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Hormone Can Motivate You to Get in the Gym

Want improved exercise performance? A study in mice showed that high levels of a hormone in the brain helped them exercise more.

Everyone needs that extra boost to get them in the gym sometimes (some more than others). Now, a hormone already used by blood doping athletes to increase the number of red blood cells may one day motivate you to exercise more. A new study, published in The FASEB Journal, focused on the effects of erythropoietin (EPO) on exercise performance in mice.

This hormone, produced in the kidneys, is best known for increasing the number of red blood cells, which also enhances oxygen delivery throughout the body. Oxygen is essential for exercise, so having more available can improve exercise performance.

Some endurance athletes who have been treated with EPO have also reported increased motivation to exercise. This, however, was not the case with all studies in people.

Swiss researchers used genetically engineered mice to see if they could identify the motivation effects of EPO. Unlike other mice, these ones produced high levels of EPO in the brain. The genetically engineered mice showed improved exercise performance—seen as greater aerobic capacity, and exercising more before becoming exhausted.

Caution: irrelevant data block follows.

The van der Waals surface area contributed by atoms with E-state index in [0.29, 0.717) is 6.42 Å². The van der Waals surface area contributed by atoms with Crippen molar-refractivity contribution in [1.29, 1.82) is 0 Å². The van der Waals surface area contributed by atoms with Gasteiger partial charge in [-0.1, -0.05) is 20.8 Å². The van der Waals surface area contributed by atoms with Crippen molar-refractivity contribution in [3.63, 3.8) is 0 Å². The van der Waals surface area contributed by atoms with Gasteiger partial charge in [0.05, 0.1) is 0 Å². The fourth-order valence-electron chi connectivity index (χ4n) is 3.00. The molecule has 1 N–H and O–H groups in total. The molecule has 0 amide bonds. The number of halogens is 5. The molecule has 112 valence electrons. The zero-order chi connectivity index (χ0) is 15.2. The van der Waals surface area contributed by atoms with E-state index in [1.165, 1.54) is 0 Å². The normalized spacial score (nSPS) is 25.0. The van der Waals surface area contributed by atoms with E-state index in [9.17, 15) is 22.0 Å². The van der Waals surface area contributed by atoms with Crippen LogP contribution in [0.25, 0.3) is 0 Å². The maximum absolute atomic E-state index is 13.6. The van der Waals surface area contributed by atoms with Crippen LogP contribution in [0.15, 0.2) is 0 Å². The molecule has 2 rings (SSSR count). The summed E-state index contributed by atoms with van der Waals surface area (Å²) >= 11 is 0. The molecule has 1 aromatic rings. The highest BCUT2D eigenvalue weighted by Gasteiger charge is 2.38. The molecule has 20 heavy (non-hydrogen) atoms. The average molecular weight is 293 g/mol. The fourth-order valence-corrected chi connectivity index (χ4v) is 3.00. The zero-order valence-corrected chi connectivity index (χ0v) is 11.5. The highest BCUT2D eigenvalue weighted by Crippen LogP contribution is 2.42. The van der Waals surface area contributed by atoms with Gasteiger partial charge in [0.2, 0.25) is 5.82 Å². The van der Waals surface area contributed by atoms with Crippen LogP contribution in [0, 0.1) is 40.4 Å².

These mice, however, didn’t have increased numbers of red blood cells, or elevated heart rate or blood pressure. This, say researchers, is because EPO produced in the brain affects the brain directly, rather than the bone marrow where red blood cells are made.

"Most probably, EPO has a general effect on a person's mood and might be used in patients suffering from depression and related diseases,” Max Gassman, D.V.M., one of the study’s authors, told EurekAlert.

More research in people is needed, though, to confirm whether EPO can help perpetual couch potatoes get motivated to exercise more.

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